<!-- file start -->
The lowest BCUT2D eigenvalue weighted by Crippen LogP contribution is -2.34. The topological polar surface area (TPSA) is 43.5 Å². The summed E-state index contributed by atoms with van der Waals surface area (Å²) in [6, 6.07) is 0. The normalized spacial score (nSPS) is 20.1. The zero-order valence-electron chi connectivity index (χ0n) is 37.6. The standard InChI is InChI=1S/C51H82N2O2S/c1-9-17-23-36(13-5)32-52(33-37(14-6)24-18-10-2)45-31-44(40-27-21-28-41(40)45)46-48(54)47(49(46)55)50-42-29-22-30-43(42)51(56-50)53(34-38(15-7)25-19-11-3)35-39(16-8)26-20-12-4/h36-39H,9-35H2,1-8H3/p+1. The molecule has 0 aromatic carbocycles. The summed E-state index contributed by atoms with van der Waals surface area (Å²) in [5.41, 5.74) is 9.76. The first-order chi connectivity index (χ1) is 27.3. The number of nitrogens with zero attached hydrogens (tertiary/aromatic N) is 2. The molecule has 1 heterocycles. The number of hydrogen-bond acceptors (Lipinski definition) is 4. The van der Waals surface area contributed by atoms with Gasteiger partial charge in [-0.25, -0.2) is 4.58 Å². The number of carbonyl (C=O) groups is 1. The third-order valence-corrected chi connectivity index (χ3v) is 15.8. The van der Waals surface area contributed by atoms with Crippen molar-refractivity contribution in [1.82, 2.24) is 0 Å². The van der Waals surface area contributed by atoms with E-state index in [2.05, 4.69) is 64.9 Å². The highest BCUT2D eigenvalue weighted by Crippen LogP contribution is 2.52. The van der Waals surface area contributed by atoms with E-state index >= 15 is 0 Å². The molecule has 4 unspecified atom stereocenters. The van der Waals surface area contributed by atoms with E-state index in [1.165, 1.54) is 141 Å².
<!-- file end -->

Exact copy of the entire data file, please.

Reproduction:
The lowest BCUT2D eigenvalue weighted by Crippen LogP contribution is -2.34. The topological polar surface area (TPSA) is 43.5 Å². The summed E-state index contributed by atoms with van der Waals surface area (Å²) in [6, 6.07) is 0. The normalized spacial score (nSPS) is 20.1. The zero-order valence-electron chi connectivity index (χ0n) is 37.6. The standard InChI is InChI=1S/C51H82N2O2S/c1-9-17-23-36(13-5)32-52(33-37(14-6)24-18-10-2)45-31-44(40-27-21-28-41(40)45)46-48(54)47(49(46)55)50-42-29-22-30-43(42)51(56-50)53(34-38(15-7)25-19-11-3)35-39(16-8)26-20-12-4/h36-39H,9-35H2,1-8H3/p+1. The molecule has 0 aromatic carbocycles. The summed E-state index contributed by atoms with van der Waals surface area (Å²) in [5.41, 5.74) is 9.76. The first-order chi connectivity index (χ1) is 27.3. The number of nitrogens with zero attached hydrogens (tertiary/aromatic N) is 2. The molecule has 1 heterocycles. The number of hydrogen-bond acceptors (Lipinski definition) is 4. The van der Waals surface area contributed by atoms with Gasteiger partial charge in [-0.25, -0.2) is 4.58 Å². The number of carbonyl (C=O) groups is 1. The third-order valence-corrected chi connectivity index (χ3v) is 15.8. The van der Waals surface area contributed by atoms with Crippen molar-refractivity contribution in [1.82, 2.24) is 0 Å². The van der Waals surface area contributed by atoms with E-state index in [2.05, 4.69) is 64.9 Å². The highest BCUT2D eigenvalue weighted by Crippen LogP contribution is 2.52. The van der Waals surface area contributed by atoms with E-state index >= 15 is 0 Å². The molecule has 4 unspecified atom stereocenters. The van der Waals surface area contributed by atoms with E-state index in [1.165, 1.54) is 141 Å².